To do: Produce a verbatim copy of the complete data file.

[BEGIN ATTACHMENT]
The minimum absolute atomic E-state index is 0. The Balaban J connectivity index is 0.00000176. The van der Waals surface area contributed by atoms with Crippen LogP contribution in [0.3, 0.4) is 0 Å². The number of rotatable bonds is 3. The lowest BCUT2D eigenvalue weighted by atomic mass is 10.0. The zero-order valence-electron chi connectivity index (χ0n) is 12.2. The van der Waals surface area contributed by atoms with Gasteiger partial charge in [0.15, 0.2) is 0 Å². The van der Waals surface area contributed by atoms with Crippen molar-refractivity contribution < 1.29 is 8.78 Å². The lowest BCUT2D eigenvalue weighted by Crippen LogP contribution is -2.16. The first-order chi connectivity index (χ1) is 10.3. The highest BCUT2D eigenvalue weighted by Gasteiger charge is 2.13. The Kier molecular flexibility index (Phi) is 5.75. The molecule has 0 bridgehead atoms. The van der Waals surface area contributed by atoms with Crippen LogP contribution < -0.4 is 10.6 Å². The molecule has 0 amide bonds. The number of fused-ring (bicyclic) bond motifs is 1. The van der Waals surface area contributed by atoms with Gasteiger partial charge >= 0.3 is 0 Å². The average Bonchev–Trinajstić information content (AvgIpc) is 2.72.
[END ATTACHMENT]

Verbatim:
The minimum absolute atomic E-state index is 0. The Balaban J connectivity index is 0.00000176. The van der Waals surface area contributed by atoms with Crippen LogP contribution in [0.3, 0.4) is 0 Å². The number of rotatable bonds is 3. The lowest BCUT2D eigenvalue weighted by atomic mass is 10.0. The zero-order valence-electron chi connectivity index (χ0n) is 12.2. The van der Waals surface area contributed by atoms with Gasteiger partial charge in [0.15, 0.2) is 0 Å². The van der Waals surface area contributed by atoms with Crippen molar-refractivity contribution < 1.29 is 8.78 Å². The lowest BCUT2D eigenvalue weighted by Crippen LogP contribution is -2.16. The first-order chi connectivity index (χ1) is 10.3. The highest BCUT2D eigenvalue weighted by Gasteiger charge is 2.13. The Kier molecular flexibility index (Phi) is 5.75. The molecule has 0 bridgehead atoms. The van der Waals surface area contributed by atoms with Crippen LogP contribution < -0.4 is 10.6 Å². The molecule has 0 amide bonds. The number of fused-ring (bicyclic) bond motifs is 1. The van der Waals surface area contributed by atoms with Gasteiger partial charge >= 0.3 is 0 Å². The average Bonchev–Trinajstić information content (AvgIpc) is 2.72.